Demand side policies
- Carbon pricing
Aim to make non-essential products and services carbon neutral through taxation. Reflecting carbon impact in the pricing of goods and services is a necessary step to
influence consumption habits while further raising awareness of climate change impact. This would not only include energy intensive products and services but also crops and cattle that contribute to deforestation and about half of total methane emissions. The IMF’s Carbon Price Floor (ICPF) proposal suggests setting a price on CO2 emitted of up to $75 per tonne, depending on a country’s income level. The proposal requires governments to address key issues such as measurement, segmentation and political economy: measuring the full carbon impact of each product and service, determining which are essential, and convincing citizens that products and services should reflect their true cost to society.
- Advertising regulations
Enforce an advertising set-aside for sustainable products and services and consider an advertising ban for the most carbon-intensive ones. Reserving a given percentage of advertising slots for sustainable products and services serves the double goal of raising consumer awareness of ecological opportunities while limiting exposure for brands that do not respect environmental commitments. The International Chamber of Commerce (ICC) provides a framework for responsible environmental marketing, which could be developed to suggest set-asides for companies that meet certain environmental requirements. An even more ambitious goal would be to ban advertising for carbon-intensive products and services, as is currently the case for tobacco in over 130 countries.
Adopt sustainability nudges to influence customer decision-making. Solutions include inserting a text box on the product or service description to warn customers of its harmful consequences, using graphic warnings on packaging of carbon-intensive goods, adopting a sustainability scoring on all labels, and placing sustainable alternatives in clear view next to harmful products when available. The UNEP’s “Little book on green nudges” provides a series of positive and gentle persuasions that could be adopted to positively influence customers at all levels.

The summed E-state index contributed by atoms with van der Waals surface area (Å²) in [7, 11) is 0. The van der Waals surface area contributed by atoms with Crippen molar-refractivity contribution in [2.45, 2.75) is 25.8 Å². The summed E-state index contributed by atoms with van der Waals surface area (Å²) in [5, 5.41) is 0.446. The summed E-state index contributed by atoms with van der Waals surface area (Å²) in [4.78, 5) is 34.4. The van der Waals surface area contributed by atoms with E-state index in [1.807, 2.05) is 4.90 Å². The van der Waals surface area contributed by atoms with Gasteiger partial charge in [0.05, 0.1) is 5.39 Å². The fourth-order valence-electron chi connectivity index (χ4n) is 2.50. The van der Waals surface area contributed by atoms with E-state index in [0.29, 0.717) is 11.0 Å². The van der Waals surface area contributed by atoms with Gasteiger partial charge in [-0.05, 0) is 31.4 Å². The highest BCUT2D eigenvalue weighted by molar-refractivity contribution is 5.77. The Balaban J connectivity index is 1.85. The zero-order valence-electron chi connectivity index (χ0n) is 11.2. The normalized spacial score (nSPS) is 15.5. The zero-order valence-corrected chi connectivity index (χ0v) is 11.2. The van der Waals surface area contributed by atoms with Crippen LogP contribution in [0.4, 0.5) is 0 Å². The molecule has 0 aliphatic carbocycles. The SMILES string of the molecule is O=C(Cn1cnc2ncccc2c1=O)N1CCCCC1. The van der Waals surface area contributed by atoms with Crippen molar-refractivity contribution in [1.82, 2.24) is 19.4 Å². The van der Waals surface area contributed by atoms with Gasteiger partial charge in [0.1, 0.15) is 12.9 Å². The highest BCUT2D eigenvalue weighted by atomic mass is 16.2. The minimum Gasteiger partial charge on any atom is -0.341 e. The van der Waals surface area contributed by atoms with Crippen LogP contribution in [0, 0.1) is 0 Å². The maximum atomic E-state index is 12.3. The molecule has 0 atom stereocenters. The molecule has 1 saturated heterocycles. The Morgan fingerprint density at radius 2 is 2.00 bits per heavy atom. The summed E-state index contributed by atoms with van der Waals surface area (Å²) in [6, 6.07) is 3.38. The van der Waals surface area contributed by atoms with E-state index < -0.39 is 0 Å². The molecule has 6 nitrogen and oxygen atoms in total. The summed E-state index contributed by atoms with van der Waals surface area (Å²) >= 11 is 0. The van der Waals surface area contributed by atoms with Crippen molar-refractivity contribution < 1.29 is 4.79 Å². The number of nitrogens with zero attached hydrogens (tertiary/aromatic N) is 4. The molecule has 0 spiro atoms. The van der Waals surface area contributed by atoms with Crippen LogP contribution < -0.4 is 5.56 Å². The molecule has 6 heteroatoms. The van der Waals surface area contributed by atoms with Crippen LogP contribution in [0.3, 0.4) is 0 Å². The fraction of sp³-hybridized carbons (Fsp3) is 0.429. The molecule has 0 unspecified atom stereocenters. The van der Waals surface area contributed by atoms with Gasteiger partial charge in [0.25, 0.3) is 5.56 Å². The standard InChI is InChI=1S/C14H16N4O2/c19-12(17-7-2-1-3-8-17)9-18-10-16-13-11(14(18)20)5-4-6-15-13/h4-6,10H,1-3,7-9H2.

Clamp down on greenwashing through tougher legislation. In 2021, the UK’s Competition and Markets Authority (CMA) announced that as much as 40% of green claims in the private sector could be misleading. To ensure that company claims are truthful, clear, and unambiguous, guidelines such as the CMA “Green Claims Code” can be adopted by governments alongside a heavy penalty system for non-compliant businesses. Specialized units dedicated to sustainability in countries’ Competition and Market Authorities should be tasked with monitoring and enforcement.
- Tax incentives
Develop a win-win approach to sustainability through tax incentives. Tax incentives can be used to stimulate sustainable behaviour in companies. In the UK, the super deduction capital allowance offers a first-year tax relief of 130% on a set of company expenditures. Efforts should ramp up to the eventual introduction of eligibility barriers for access to state-sponsored financing and grants in key polluting sectors such as energy and agriculture, responsible for 92% of annual greenhouse gas emissions.
Delivering impactful change, starting today
Drastically reducing greenhouse gas emissions before 2030 is the only way for the world to stay close to the 2°C threshold set by the 2015 Paris Agreement. To meet the challenge of climate change, it is essential to get the most polluting countries to adopt a global policy framework inspired by tobacco control: mechanisms that cover both the demand and supply of the most carbon-intensive products and services. In a crisis, half-baked measures do not work. Governments must take swift, convincing and comprehensive action. It is time to treat climate change like the tobacco industry.
 Climate change impacts, National Oceanic and Atmospheric Administration, U.S. Department of Commerce, 2022
 IHME, Global Burden of Disease (2019)
 Share of adults aged 15 or older who smoke on a daily or non-daily basis, World Health Organization
 Methane is a greenhouse gas estimated to be 28 times more potent than CO2 (World Bank)
 “Proposal for an International Carbon Price Floor among Large Emitters”, IMF, June 2021
 ICC Framework for Responsible Environmental Marketing Communications
 WHO report on the global tobacco epidemic 2021: addressing new and emerging products
 The Little Book of Green Nudges, United Nations Environment Programme, 2020
 CMA consumer protection press release, 28 January 2021
Anthony O’Sullivan- Partner & Director
Hugo Zlotowski- Senior Associate